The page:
When the National Museum of African American History and Culture opens its doors to visitors on Saturday, it will fulfill a promise made in December, 2003. That’s when Congress passed the act establishing the national museum.
The dream goes back much further. In 1915, black veterans from the Union Army assembled in Washington, D.C., to celebrate the 50th anniversary of the end of the Civil War. They formed a committee to found a museum devoted to African-American history and culture, but those efforts never saw fruition.
Realizing their dream more than a century later represents a civic milestone. But building the museum involved deliberation, compromise, and other less-than-ideal forms of labor. Occupying a space so close to the Washington Monument, on the last available parcel of the National Mall, meant working with stakeholders at every turn. Building the dream was a labor of love—and also the work of email threads, calendar-sharing, and bureaucratic hearings.
Bjarke Ingels calls the National Mall the “most heavily regulated piece of real estate on Earth.” Ingels should know: His firm, the Bjarke Ingels Group, is planning a $2 billion campus overhaul for the Smithsonian Institution on the Mall. Freelon Adjaye Bond/Smithgroup, the consortium of architects and engineers that built the new National Museum of African American History and Culture, circumnavigated the most difficult potential debates with a single design strategy.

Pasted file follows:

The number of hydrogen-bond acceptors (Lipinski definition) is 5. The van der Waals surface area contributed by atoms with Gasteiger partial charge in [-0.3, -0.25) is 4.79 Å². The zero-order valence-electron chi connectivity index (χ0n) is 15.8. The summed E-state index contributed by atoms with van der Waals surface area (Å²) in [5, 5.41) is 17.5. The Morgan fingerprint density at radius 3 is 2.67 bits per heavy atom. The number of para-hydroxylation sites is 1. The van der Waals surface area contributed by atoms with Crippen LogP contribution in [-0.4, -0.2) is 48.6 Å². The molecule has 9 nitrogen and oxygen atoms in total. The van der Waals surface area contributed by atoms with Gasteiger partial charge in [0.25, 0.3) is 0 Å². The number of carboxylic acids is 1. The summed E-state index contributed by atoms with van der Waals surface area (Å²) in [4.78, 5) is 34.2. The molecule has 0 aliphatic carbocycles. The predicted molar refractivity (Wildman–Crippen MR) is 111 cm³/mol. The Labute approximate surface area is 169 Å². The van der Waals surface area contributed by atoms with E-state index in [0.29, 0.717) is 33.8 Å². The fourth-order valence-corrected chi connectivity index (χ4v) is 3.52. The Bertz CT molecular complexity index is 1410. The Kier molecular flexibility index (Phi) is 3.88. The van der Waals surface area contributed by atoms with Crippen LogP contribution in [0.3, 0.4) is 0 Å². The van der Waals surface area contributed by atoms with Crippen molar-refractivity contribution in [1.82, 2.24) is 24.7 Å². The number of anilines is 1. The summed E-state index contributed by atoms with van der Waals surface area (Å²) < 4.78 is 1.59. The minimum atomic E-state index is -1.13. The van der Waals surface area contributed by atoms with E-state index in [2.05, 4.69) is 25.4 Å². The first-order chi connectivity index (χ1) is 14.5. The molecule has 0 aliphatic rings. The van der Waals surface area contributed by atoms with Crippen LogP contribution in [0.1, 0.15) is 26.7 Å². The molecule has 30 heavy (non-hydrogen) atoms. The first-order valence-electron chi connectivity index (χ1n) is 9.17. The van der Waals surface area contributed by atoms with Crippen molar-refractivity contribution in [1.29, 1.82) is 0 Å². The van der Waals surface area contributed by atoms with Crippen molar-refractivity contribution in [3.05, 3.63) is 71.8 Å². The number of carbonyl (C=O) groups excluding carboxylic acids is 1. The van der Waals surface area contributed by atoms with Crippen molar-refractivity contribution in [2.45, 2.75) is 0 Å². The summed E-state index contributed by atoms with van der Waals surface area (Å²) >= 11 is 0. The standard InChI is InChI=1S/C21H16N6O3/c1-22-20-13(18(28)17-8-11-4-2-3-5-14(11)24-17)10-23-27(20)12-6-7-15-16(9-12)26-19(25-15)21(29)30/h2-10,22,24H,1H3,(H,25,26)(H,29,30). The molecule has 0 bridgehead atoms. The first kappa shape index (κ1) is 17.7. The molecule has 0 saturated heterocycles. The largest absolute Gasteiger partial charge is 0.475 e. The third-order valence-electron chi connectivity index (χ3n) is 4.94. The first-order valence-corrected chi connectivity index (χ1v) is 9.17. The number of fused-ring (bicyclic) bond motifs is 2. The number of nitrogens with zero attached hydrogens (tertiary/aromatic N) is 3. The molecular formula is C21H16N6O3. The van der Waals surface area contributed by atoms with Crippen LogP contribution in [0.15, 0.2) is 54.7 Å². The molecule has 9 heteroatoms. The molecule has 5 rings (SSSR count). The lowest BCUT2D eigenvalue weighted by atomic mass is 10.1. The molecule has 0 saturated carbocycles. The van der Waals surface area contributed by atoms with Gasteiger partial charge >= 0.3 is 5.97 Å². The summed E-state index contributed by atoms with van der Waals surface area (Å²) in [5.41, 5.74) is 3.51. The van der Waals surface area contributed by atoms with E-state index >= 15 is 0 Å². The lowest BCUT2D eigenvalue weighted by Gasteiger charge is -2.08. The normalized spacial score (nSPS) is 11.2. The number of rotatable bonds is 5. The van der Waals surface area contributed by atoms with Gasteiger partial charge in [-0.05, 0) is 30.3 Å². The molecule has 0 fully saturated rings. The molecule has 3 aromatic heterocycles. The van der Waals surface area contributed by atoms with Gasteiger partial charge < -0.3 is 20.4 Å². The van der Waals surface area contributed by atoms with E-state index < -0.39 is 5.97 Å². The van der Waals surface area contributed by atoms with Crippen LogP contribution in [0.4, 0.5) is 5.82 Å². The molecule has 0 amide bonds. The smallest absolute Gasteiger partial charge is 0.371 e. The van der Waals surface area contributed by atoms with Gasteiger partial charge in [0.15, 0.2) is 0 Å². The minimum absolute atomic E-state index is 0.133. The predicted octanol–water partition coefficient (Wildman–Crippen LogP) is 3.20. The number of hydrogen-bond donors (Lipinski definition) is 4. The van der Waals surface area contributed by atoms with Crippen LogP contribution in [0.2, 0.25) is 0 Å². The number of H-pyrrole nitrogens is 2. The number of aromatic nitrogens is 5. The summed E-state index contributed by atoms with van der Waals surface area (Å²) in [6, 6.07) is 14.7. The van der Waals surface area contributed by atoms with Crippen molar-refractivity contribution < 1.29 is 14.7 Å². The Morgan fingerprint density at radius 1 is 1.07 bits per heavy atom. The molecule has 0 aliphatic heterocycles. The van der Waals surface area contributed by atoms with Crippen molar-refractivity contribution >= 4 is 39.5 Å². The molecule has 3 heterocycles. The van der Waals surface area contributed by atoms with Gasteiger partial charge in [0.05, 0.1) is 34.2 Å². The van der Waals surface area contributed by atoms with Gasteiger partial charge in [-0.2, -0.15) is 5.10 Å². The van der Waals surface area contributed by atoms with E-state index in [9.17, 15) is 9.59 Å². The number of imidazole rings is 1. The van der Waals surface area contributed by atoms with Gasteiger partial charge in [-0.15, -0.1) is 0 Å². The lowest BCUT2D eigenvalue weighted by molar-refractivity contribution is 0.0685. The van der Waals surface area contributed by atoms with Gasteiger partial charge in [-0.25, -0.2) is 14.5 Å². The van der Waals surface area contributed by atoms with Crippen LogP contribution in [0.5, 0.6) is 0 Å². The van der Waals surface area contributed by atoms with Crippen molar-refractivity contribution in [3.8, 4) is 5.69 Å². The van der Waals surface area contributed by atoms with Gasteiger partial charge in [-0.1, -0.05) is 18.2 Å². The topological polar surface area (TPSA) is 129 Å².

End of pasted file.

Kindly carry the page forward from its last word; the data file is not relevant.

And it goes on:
Most of the museum is underground.
“It’s not good practice to put museums underground,” says David Adjaye, the building’s design lead. But “when you have such a sensitive, charged site, there’s no choice.”From the outside, the African American Museum looks small for a national museum, scaled responsibly with regard to its neighbor, the Washington Monument. But its small stature is an illusion: If the designers had built the entire museum above ground, the building’s three-tiered crown would have stretched out to a jumbo eight-tiered mitre.